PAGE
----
• Jeffrey Hurst

    You’ll get your greedy wish surprisingly soon I think. New movies are getting shot in 4K 3D and the studios will find a way to sell it to us. I’ve heard there’s a new compression format that would allow a full 4K movie to fit on a normal 2-layer blu-ray disc. Of course, MP4 format would allow an HD movie to fit on a normal DVD, but that’s not what the industry chose. Several beyond-blu formats are brewing and More likely is that you’ll soon see true 1080P streaming from Netflix, satellite, and maybe the cable providers. A huge new realm of competion (and work for reveiwers) will be how well devices (including projectors) clean up and scale streamed video. I’m surprised we’re not already seeing 1080P projectors with ethernet ports and built-in streaming video clients, since that’s already amazingly widespread in flat panel TVs. Pretty soon you won’t be able to buy a flat panel over $300 that doesn’t include 3D and Netflix. I think consumers will insist on those features on $1000-plus projectors, probably via WiFi or some higher bandwide wireless.

    • Hi Jeffrey, A number of good points, thanks. I’d like to address a couple of things, based on what you said:
      a. “new movies shot in 4K” well, that’s never been a problem since 70mm film is more than up to the task of 4K. So it’s really about the studio’s decision (on film based content), to convert to 1080p or 4K…
      b. While they aren’t often blatant, the compression on DirecTV, etc. is very poor in dark areas, – very blotchy, flat, etc. I sure hope that doesn’t also become the trend for downloads, and “next gen” blu-ray. By the same token, cleaning up such messes at the projector level is a drastically inferior solution to starting with a clean stream, with limited compression…
      c. 1080p on sat, etc. an easy step, these days for Satellite, etc. even with frame packing – either way – barely a doubling of file size…, 2160p (4K) would be a 4x increase over 1080p broadcasts in file size, and more compared to 1080i…
      d. ethernet, etc. – First, the trend should be wifi, such as Epson’s WiHD on the 5010e. Same problem as with hard wiring, the PJ is usually a long way from the other gear. Go WiHD, and you only need to find power for the projector- a much easier task. As to putting the support for netflix, et al. Sure, the projector folks could, and probably will, but is it really important, when every blu-ray player and satellite box, and PS3, and… all offer that. Even without my projector supporting netflix directly, for example, in my theater, I’ve got a PS3, a Panasonic blu-ray player, my satellite box all capable of netflix and many others. And if I upgraded my 7 year old Marantz THX receiver, to a newer model, that too should have those things. While it makes sense to have all that in the projector, I don’t worry too much about it. Also, home theater projectors don’t generate the sales numbers to make a lot of licensing practical. 2011’s estimated home theater projector sales I believe was 120,000. vs. 10’s of millions of LCDTV’s and many millions of every game console. A fully modern home theater, could conceivably have 5-6 devices all capable of doing the same thing you need done only once… (technically a waste of money). Also if you go with whole room or whole house – stuff like Crestron, Savant, Control4, etc. Most of those are offering it as well.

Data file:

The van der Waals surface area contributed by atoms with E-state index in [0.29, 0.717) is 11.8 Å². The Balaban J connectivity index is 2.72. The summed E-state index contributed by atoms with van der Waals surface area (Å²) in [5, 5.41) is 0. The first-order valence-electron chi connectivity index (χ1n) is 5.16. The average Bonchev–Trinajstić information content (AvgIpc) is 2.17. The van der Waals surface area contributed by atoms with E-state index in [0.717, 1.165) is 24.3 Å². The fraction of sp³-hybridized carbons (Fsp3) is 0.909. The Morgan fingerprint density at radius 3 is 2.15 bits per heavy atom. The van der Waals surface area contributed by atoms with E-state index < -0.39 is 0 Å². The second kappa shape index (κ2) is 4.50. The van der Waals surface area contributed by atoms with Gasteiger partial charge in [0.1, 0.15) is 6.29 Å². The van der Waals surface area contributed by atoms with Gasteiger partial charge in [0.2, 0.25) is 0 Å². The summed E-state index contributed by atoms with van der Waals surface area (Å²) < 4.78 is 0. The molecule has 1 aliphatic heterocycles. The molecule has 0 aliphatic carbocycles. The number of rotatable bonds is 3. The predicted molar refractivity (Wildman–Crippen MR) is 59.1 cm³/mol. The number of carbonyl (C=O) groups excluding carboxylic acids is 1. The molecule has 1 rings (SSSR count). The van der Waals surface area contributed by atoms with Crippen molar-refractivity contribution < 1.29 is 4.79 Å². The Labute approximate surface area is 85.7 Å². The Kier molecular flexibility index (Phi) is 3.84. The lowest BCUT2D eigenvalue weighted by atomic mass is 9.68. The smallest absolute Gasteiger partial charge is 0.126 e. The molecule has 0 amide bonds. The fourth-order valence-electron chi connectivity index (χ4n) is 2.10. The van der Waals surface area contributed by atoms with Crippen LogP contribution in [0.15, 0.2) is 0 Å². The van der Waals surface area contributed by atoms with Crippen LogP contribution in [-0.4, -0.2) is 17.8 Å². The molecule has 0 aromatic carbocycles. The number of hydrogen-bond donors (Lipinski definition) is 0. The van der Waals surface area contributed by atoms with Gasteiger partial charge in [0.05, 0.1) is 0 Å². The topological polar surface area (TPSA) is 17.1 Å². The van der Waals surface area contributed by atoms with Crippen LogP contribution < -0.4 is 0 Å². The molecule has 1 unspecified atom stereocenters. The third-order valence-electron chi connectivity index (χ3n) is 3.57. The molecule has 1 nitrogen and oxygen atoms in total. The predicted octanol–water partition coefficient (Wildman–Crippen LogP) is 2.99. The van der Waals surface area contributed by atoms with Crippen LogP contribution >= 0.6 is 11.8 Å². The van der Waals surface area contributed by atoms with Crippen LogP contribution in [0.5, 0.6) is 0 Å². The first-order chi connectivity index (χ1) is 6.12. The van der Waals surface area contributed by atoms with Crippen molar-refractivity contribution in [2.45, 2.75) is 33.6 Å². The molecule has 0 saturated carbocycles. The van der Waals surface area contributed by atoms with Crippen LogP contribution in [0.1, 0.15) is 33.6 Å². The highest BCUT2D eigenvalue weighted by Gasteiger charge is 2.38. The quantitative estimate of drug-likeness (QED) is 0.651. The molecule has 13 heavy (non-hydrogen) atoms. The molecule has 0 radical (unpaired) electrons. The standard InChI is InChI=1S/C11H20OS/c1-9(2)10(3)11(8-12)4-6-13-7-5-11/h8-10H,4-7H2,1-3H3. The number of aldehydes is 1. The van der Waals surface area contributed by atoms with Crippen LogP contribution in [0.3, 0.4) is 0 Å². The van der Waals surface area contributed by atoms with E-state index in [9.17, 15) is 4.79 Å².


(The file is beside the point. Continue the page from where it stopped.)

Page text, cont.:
So, while it would be a nice touch – there’s no hurry. In 2 years, I figure, all such devices will be in harmony, in that you won’t even necessarily need to know if your ps3 or receiver, or TV, or projector, or satellite box, is downloading your netflix movie, or youtube video, or some other download. You’ll simply tell your “gear” to “go get me this” and all those devices will sort it out for themselves and all you’ll see is “ready”. -a